All That Heaven Allows at the PFA

I’m not one of those cinephiles who gets excited at every screening of a 35mm print. But when it’s a vintage Technicolor 35mm print…well, that’s exciting.

And it was the print, more than the movie, that drew me to see the 1955 drama, All That Heaven Allows, Sunday afternoon at the Pacific Film Archive. The movie was pretty good too, and historically fascinating.

You can catch the movie, and the print, this coming Friday (March 30), at 7:00.

We think of the 1950s as a decade of extreme conformity, but it had its cultural rebels. Heaven, directed by Douglas Sirk from a screenplay by Peg Fenwick, based on a story by Edna and Harry Lee, celebrates those who refuse to conform.

Jane Wyman plays a wealthy widow in a very nice suburban community. She has friends, and even suitors, although none that she wants. She has a son and daughter, both in college, who seem to come home for frequent visits.

Then she starts talking to her handsome hunk of a gardener (Rock Hudson). He lives in an old mill in the woods. Neither he nor his friends worry about money or status. The two fall in love and plan to marry.

And all hell breaks loose. How dare one of their own marry a man who works with his hands, has little money, and is younger than the bride to be? Much worse, her children object, too.

The film is lush, colorful, and just slightly over the top. It’s often ridiculous, but you really become invested in this couple’s happiness. And yet it feels daring for its time. Twelve years later, it would have been a cliché.

And there’s one line of dialog that’s unintendedly funny, because of what we now know about Hudson.

All That Heaven Allows contains two serious flaws. The first, and it’s a common one in 1950s Hollywood: Too much music. Composer Frank Skinner lays the score down thick, making sure that everyone in the audience knows what they should be feeling.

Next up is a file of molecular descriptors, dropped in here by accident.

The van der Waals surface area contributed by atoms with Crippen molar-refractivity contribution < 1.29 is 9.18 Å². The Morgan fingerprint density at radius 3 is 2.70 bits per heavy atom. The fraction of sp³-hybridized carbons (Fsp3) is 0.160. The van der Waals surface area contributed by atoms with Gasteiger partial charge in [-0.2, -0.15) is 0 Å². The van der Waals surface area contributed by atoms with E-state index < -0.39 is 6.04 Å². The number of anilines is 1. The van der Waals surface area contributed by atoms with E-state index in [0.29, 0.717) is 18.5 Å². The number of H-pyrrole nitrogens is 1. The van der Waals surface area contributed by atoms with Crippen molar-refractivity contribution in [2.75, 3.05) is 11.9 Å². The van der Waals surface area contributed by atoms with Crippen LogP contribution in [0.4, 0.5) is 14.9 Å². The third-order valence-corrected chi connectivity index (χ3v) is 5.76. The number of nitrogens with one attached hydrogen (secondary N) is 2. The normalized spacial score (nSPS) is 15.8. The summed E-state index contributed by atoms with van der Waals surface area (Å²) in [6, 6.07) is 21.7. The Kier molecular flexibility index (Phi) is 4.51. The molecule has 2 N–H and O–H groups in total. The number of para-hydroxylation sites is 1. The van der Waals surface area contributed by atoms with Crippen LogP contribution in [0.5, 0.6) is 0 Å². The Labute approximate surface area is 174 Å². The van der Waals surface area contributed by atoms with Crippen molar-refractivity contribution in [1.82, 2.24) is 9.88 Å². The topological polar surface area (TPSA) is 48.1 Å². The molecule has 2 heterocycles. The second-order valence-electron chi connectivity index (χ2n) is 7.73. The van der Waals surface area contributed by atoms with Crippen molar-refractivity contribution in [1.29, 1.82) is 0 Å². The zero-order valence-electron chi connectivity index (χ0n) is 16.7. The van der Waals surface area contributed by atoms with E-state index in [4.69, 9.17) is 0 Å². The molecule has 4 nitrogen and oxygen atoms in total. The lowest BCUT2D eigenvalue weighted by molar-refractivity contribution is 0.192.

The other problem comes at the end. A seemingly random accident turns the ending in the wrong direction. Perhaps the filmmakers, or the studio, felt that these characters needed to be punished.

I give the film a B.

Now let’s talk about the print.

As was common with big movies at the time, All That Heaven Allows was shot on color film, but the release prints were made using Technicolor’s imbibition (IB) dye-transfer process.

From 1928 until 1975, Technicolor made prints in the pre-photographic sense of the word, as in a printing press. From the original color negative, Technicolor used a photo-engraving process to make three special intermediate prints – one for each primary color. Like a coin, each frame would be thicker in some places and thinner in others. From these intermediates, Technicolor would print the colors onto each release print.

From The American Widescreen Museum

These prints produce gorgeous colors that, in my experience, can’t be found elsewhere – not on digital, not on conventional color film, and not in life. Heaven’s greens and browns look, well, heavenly. And unlike conventional prints, the colors don’t fade.

But like all prints, they do get damaged. There was a fair amount of scratches on the print, but not enough to ruin the experience. Another problem: The print looked a bit soft on long shots. I’ve seen this before in old IB prints, and I don’t know why. One of these days I’ll have to research that.

I give the print an A-.